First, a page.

• cstucky2

"The Pull of the Stars" | Reviewed by Chris Stuckenschneider

Updated: Aug 1

A new Emma Donoghue book fills me with anticipation. Since reading her novel “The Room,” in 2010, I’ve been a fan. That pageturner was mesmerizing, yet disturbing.

So I couldn’t wait to dig into Donoghue’s “The Pull of the Stars,” set in 1918 at the end of World War I, when an influenza pandemic took more lives than the war—“3 to 6 percent of the human race,” as Donoghue states in her author’s note.

She sets her riveting story against this backdrop, introducing readers to Julia Power, a nurse who champions her way through a maelstrom of despair as she cares for expectant mothers stricken with varying degrees of the flu in a Dublin hospital.

Compassionate, intelligent Nurse Power does her best to fill the shoes of a doctors overwhelmed and strapped for time as they rush to treat the sick and dying, leaving the care of three pregnant women up to her, and her inexperienced, but kind, assistant Bridie Sweeney.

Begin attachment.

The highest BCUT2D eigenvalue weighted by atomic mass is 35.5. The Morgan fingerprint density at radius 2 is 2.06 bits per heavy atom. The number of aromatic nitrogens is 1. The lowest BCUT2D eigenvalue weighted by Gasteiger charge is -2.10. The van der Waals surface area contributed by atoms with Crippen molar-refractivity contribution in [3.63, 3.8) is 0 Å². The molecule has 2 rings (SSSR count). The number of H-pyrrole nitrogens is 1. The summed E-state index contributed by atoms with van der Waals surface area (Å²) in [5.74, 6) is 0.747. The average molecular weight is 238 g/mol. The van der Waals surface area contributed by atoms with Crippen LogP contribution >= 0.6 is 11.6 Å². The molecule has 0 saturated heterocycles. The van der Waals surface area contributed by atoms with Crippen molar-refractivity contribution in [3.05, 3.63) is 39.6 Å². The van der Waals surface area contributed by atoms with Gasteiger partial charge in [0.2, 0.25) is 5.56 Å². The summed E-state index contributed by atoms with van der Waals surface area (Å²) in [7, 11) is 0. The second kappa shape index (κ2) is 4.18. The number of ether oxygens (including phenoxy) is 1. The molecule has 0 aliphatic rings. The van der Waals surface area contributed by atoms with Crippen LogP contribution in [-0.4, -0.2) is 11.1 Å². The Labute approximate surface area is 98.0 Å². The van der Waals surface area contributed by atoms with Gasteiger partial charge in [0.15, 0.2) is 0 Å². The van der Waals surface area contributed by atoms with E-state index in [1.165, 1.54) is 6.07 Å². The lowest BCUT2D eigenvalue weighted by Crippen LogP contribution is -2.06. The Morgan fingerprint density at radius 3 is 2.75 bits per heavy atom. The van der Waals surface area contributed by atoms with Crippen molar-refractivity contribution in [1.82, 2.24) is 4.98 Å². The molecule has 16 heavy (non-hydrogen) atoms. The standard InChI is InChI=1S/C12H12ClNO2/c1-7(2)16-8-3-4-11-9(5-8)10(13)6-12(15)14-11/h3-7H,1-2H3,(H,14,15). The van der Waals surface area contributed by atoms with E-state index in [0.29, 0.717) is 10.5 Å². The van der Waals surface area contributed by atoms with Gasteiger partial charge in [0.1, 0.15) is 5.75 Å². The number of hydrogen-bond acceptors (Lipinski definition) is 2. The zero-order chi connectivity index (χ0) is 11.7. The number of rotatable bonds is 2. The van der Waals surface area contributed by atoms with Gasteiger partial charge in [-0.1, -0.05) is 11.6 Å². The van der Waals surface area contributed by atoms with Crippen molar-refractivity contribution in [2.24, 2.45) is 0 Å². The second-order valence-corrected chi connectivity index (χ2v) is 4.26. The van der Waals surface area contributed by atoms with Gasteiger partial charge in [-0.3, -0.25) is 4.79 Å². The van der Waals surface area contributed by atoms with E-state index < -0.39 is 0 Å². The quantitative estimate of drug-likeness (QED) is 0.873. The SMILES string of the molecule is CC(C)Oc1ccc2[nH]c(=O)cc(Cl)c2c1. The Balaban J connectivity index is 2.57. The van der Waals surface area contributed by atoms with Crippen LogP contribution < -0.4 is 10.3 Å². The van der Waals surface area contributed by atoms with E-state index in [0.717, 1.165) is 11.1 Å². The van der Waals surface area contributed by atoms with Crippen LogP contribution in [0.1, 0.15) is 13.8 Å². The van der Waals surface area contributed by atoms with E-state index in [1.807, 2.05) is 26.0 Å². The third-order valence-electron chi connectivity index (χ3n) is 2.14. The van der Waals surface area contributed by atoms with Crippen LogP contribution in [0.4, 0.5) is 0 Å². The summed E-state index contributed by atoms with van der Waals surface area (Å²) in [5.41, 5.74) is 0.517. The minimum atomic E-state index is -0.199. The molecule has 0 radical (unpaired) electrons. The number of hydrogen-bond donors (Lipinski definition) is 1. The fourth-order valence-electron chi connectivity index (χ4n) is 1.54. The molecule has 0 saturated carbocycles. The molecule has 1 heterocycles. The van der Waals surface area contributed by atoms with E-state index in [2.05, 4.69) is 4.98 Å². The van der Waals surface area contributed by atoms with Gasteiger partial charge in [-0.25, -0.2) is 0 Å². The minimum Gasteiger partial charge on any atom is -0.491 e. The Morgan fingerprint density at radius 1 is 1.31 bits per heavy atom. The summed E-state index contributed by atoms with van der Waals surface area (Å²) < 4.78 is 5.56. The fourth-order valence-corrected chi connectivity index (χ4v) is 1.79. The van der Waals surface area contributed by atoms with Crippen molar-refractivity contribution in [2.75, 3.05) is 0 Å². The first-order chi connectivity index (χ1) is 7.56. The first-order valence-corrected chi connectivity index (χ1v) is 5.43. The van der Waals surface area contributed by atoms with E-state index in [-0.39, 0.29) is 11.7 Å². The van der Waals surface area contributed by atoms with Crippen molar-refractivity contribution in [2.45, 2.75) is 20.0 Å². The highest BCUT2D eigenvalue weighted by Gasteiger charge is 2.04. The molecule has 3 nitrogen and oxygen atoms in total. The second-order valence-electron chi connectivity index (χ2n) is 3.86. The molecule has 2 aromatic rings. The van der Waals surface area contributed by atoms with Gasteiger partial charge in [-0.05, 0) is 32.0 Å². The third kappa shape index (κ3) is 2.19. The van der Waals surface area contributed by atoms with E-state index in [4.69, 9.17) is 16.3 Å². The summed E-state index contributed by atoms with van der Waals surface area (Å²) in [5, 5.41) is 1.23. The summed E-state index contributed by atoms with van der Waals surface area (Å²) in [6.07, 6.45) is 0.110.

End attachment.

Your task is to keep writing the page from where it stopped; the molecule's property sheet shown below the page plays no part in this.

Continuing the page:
Together this unlikely team face situations bravely and bond over three days as they care for Eileen Devine, Ita Noonan, Delia Garrett, and their infants, each expectant mother suffering from complications both medical and personal.

Steeped in the terror of the pandemic, Nurse Power also lives with the horror of the war. Her brother returned from the trenches shell-shocked, unable to work, and dependent on his sister for support.

Donoghue’s writing, as always is powerful, and her narrative hits close to home, a fearful populace in 1918 donning masks and being advised to “cover their coughs.” Any restraint Donoghue applies in her description of the suffering caused by the flu, isn’t spared in childbirth scenes certain to be passed over by the squeamish.

While “The Pull of the Stars” is well done, and Nurse Power and Bridie are admirable, the book is so broodingly dark as to be off-putting. And this is a shame for Donoghue, who once again has written a marvelous story, a timely book at a time when readers might be craving more escapism rather than realism.

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